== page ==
Local 13-447



Pride Month Profiles: Josette Jaramillo
Pride Month Profiles: Josette Jaramillo

Josette Jaramillo
Colorado AFL-CIO

Throughout Pride Month, the AFL-CIO will be taking a look at some of the pioneers whose work sits at the intersection of the labor movement and the movement for LGBTQ equality. Our next profile is Josette Jaramillo.

Josette Jaramillo grew up in Pueblo, Colorado, the granddaughter of Henry Jaramillo, a longtime member of United Steelworkers Local 2102. When she began working in the Pueblo County Department of Social Services in 2005, she became a member of AFSCME Local 1335. Before long, she was working on the elections committee and became an executive board member and then president of the local, where she has served since.

Jaramillo was elected vice president of AFSCME Council 76, Colorado, in 2011, before being elected president in 2015 and again in 2017. She was elected executive vice president of the Colorado AFL-CIO in 2013 and later elected president, where she still serves. She also serves as recording secretary for the Southern Colorado Labor Council and political chair for the lower 16 counties of the state.

Using vacation time to participate in union activities, Jaramillo maintains her full work schedule as a senior caseworker in social services and child protection. She also runs a group home for boys. As a caseworker, Jaramillo, along with co-worker Lori Rafferty (another member of AFSCME Local 76), showed the type of dedication to community that improved the life of one young child immensely.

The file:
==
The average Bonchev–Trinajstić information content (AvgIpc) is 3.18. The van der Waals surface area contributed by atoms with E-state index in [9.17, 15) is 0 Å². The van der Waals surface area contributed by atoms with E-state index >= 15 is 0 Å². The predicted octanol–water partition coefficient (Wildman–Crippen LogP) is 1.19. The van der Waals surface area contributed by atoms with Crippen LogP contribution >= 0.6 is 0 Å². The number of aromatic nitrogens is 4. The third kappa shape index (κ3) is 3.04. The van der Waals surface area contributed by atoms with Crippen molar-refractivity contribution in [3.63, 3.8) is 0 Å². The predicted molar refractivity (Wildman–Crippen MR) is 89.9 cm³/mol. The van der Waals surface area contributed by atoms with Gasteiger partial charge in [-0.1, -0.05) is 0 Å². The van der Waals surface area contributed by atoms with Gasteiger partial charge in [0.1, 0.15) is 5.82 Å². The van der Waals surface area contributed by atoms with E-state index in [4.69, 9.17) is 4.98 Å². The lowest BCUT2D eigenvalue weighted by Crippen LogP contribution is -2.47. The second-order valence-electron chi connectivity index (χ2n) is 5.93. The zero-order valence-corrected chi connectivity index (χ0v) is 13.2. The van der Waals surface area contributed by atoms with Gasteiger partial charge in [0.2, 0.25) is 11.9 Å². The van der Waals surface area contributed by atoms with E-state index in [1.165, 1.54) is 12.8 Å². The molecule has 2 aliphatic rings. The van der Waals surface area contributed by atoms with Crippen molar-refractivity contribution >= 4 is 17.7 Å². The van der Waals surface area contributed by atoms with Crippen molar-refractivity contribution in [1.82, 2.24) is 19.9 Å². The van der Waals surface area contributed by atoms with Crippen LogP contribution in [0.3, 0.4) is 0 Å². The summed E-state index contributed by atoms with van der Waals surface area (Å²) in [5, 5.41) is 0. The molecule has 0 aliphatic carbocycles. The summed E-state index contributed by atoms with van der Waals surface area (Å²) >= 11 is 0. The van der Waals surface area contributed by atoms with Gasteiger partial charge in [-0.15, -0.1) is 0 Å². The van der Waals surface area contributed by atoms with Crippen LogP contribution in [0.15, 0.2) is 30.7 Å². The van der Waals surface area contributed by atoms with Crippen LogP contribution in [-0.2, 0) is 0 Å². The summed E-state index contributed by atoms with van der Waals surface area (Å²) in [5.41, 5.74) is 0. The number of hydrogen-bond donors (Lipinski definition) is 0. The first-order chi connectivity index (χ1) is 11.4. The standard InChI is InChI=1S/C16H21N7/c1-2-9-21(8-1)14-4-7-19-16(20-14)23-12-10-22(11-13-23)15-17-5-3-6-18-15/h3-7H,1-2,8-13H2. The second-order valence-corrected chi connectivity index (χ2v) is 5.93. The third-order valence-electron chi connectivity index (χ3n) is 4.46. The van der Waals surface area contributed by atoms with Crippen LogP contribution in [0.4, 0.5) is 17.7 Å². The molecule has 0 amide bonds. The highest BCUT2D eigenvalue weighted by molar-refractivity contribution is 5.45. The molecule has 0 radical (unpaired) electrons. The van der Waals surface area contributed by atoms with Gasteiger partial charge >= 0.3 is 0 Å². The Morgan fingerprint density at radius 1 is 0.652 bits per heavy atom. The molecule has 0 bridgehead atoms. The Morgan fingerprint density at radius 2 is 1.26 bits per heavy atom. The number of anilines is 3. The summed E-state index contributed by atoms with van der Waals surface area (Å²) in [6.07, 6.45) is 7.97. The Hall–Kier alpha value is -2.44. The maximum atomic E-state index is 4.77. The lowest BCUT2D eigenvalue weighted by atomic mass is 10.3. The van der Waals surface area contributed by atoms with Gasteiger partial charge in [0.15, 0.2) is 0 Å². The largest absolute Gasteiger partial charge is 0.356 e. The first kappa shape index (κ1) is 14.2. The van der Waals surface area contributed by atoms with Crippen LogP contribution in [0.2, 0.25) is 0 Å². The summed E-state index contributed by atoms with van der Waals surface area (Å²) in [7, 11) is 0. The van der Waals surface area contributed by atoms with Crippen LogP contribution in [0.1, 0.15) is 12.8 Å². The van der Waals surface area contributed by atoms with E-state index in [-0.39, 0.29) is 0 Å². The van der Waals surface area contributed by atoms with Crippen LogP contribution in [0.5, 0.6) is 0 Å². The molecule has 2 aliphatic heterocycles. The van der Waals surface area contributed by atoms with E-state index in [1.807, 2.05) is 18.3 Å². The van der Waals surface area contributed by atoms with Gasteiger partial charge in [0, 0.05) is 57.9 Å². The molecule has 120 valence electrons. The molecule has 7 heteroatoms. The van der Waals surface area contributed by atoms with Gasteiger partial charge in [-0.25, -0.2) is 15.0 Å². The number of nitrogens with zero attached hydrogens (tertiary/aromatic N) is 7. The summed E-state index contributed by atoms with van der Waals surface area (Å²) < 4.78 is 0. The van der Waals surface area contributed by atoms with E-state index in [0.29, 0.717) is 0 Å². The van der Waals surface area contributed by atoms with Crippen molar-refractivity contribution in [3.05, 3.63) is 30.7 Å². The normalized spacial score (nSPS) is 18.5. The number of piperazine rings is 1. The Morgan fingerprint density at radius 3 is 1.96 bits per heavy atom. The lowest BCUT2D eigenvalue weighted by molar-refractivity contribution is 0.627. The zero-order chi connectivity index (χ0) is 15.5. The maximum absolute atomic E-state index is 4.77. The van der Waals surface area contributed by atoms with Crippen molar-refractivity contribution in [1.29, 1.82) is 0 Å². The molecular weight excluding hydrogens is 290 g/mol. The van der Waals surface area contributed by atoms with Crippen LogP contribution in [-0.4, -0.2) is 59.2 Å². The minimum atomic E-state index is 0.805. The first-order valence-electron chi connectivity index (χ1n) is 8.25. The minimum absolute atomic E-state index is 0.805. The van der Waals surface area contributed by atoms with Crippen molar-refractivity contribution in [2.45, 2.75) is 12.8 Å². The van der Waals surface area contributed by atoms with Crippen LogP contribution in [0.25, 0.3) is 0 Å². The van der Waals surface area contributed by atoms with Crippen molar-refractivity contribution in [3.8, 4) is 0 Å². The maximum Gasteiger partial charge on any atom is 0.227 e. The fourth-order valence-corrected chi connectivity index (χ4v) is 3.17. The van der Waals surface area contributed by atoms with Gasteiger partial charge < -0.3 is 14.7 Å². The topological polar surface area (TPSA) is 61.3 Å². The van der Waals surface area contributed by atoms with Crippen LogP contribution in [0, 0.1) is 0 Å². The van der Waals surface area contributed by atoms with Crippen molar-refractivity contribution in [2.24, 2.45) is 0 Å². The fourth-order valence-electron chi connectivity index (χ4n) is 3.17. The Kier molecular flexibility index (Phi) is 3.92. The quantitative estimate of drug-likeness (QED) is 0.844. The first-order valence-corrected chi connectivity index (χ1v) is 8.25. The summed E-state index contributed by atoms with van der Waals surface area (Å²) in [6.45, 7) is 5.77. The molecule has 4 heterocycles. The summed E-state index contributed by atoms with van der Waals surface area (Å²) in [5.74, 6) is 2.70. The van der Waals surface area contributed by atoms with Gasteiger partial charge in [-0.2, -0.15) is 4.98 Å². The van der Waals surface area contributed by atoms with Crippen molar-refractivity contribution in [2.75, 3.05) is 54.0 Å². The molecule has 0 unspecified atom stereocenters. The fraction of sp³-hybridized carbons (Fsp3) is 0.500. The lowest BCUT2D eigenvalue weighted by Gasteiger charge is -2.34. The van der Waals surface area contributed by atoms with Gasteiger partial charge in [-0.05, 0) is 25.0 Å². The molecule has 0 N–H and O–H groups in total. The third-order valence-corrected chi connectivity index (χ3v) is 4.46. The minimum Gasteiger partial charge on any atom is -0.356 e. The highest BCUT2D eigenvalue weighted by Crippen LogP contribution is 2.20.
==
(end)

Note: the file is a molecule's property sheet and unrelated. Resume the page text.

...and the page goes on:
The tireless work and innovative research that Jaramillo and Rafferty pursued in the case of a 9-year-old girl helped find a safe home for the child and connect her with family. After discovering that her biological parents had a history of neglect and abuse, Jaramillo and Rafferty not only worked with the Department of Human Services to terminate the abusers’ parental rights, they helped track down five siblings whom the child had never been told about. The adoptive parents of two of those siblings expressed a desire to adopt the 9-year-old as well. 

The state recognized Jaramillo and Rafferty with Excellence in Practice awards for their efforts. But there was a bigger reward for Jaramillo: “We were able to establish a sibling relationship with a child who didn’t think she had siblings. I felt awesome. I drove her down to Lubbock, Texas, so she could meet them. She now realizes she’s not alone in the world.”

Jaramillo is a certified trainer in several subject areas, including Common Sense Economics (AFL-CIO), Stewards in Action (AFSCME) and From Playground to Prom (Colorado Youth Matter). She also volunteers for various organizations, including Southern Colorado Equality Alliance, Pueblo Latino Chamber of Commerce, Steel City Supporters and various other nonprofits in Pueblo.

On the power of collective action, Jaramillo said:

Years ago, I worked with a fellow organizer (now elected to the Colorado State Legislature), Daneya Esgar, to work towards winning same-sex/domestic partner benefits through the City of Pueblo. We went to the City Council, and they tabled the issue “indefinitely.”